This inarticulate ex-drunk, this smirking, swaggering president, and – as he is so fond of reminding us, this “Commander in Chief” – has decided that he doesn’t want or need to play by the People’s rules any more, so he has started making up his own rules. And he has defied anyone, especially Congress (which is the elected representative of the People), to make him play by the rules that everybody else agreed to so long ago in writing and by sworn oath and over many a dead body.
When children pull this kind of stunt, there is usually an adult around that someone can appeal to, to make the bully - for surely that is what this president is – to make this bully play by the rules that were originally agreed upon and paid for so dearly.
But these are not kids, this is not a children’s game, and there are, apparently, no adults around to force this bully - this pissant - to cease his illegal power-grabbing as well as his outrageous and immoral crimes against humanity and the rule of law.
In less than five years, this bully has taken us back to the age of the Spanish Inquisition, to the rack and water torture, to the gag and the electric whip. He has, in effect, thrown over the Constitution with his invention of the “unitary” executive; a concept, by the way, that is found nowhere in the language of the Federalist Papers, or any of the writings of the Framers of the Constitution themselves.
But he didn’t do it alone; this president is far too dumb for that singular accomplishment. No, he has been aided and abetted by a coterie of like-minded cronies, assistants, lawyers, and a mendacious vice-president, as well as an active majority of the very Congress itself - the alleged representatives of the People.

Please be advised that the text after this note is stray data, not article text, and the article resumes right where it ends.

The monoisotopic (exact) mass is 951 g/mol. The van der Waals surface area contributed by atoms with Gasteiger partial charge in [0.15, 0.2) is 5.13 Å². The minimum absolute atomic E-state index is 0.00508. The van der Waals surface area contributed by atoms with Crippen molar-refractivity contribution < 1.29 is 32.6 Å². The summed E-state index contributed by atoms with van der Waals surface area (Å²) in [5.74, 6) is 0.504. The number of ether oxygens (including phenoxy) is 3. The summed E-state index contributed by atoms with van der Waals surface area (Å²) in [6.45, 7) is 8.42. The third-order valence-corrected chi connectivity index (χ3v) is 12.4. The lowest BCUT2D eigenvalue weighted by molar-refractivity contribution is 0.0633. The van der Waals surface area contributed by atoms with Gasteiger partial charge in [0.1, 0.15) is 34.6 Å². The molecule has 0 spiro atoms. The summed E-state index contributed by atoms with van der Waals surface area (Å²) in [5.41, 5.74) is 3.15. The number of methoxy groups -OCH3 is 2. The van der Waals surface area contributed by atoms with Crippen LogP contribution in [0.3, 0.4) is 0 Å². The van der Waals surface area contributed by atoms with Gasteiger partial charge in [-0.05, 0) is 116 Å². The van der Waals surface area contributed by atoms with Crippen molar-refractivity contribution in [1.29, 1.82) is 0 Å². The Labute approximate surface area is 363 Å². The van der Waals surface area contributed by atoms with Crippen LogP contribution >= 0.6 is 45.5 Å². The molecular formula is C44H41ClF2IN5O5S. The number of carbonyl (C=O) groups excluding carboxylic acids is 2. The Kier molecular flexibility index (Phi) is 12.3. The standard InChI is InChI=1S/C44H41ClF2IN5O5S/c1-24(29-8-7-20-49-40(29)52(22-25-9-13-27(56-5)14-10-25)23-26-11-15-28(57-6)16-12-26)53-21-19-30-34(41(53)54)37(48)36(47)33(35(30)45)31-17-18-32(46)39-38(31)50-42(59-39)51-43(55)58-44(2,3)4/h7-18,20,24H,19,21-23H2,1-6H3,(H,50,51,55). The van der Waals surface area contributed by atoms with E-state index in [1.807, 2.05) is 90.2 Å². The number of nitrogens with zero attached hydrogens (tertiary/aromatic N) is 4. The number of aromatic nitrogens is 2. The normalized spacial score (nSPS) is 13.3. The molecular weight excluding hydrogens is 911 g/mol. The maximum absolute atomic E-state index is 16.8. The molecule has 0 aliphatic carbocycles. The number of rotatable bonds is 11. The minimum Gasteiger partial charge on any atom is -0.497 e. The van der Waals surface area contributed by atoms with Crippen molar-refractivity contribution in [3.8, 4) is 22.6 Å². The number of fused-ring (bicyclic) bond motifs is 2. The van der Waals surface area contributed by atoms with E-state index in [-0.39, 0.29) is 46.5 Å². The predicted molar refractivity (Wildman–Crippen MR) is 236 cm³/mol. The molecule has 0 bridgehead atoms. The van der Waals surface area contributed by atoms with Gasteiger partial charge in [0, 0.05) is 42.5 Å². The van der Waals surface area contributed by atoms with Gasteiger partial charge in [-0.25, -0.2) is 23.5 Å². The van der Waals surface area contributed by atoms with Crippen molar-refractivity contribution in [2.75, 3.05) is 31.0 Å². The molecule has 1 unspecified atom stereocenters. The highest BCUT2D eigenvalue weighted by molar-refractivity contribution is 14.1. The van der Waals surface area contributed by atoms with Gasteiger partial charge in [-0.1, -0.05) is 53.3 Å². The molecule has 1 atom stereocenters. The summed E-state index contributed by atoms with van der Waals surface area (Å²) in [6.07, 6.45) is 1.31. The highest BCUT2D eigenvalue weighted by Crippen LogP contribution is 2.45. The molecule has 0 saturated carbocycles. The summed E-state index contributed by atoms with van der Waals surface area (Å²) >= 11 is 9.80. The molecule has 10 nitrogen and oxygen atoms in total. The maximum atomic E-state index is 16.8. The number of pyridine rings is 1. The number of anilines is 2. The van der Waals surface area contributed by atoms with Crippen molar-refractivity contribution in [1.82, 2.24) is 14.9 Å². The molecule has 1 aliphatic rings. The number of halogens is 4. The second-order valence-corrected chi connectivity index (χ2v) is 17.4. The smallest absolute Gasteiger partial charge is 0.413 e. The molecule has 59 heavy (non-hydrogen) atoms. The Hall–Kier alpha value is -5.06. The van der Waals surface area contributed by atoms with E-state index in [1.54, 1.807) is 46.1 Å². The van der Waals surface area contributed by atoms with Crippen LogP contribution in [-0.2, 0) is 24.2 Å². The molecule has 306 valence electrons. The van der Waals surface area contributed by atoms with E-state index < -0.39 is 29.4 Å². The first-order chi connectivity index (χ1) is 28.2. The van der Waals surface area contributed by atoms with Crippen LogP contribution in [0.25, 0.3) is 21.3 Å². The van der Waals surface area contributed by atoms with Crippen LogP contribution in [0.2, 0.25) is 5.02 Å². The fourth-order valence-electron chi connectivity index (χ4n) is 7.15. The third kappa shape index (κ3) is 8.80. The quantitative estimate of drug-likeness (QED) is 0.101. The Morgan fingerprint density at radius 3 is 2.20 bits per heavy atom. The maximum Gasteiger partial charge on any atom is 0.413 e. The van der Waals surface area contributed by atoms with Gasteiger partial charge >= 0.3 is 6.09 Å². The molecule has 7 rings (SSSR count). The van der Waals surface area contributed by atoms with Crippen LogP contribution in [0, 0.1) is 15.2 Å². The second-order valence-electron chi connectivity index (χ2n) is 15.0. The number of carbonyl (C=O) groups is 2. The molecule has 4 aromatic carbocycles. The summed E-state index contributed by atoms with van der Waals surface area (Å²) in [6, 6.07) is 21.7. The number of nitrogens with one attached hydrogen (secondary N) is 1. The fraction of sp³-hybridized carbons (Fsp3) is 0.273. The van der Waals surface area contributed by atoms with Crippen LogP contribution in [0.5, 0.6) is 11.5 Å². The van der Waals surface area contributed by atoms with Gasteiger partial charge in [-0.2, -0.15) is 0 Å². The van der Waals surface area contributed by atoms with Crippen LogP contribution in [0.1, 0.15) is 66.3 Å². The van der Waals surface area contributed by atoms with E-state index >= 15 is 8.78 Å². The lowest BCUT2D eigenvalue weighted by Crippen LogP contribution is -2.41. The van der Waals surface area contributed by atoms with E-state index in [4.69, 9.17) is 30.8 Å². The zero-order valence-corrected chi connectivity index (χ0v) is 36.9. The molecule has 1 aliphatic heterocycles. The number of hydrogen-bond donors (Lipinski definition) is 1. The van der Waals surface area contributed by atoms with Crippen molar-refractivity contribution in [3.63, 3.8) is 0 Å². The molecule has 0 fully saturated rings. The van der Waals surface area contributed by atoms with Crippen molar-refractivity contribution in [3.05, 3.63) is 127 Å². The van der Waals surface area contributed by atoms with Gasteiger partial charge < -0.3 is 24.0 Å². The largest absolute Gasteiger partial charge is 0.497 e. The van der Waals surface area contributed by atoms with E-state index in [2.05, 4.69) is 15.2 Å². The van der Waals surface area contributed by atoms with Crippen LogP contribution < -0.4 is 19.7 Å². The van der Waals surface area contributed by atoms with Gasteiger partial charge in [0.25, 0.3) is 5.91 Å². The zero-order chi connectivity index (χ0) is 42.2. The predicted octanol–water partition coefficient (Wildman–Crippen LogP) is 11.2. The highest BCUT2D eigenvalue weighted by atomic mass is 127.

He has been helped by the silence of its members for the most part, and by the active participation in his schemes of power for the other part.
And with the notable exception of a mere handful of Senators and Congressmen, this Congress has voted overwhelming in favor of the centralization of power in the hands of a Booby.
Astonishingly, these members of Congress come from both sides of the aisle, and represent every faction and state in the Union. Their motives range from crass greed to venal bigotry to fear for their positions of power. They have no shame and no honor.
Now they have assembled a “Blue Ribbon” panel to decide the future course of the war in Iraq, thus abandoning any pretense of responsibility for decision-making at all.
While I like to think that this Constitution is bigger than this present group of hacks, turncoats and mealy-mouths cowards, I still fear for the future of this Republic; as I survey the American landscape, I see a nation of sheep, bemoaning the stupidity of their leadership, yet loath to throw the bums out.
Perhaps this “unitary” executive is the true will of the People, and the Constitution is dead in all but name.
And it only took five years.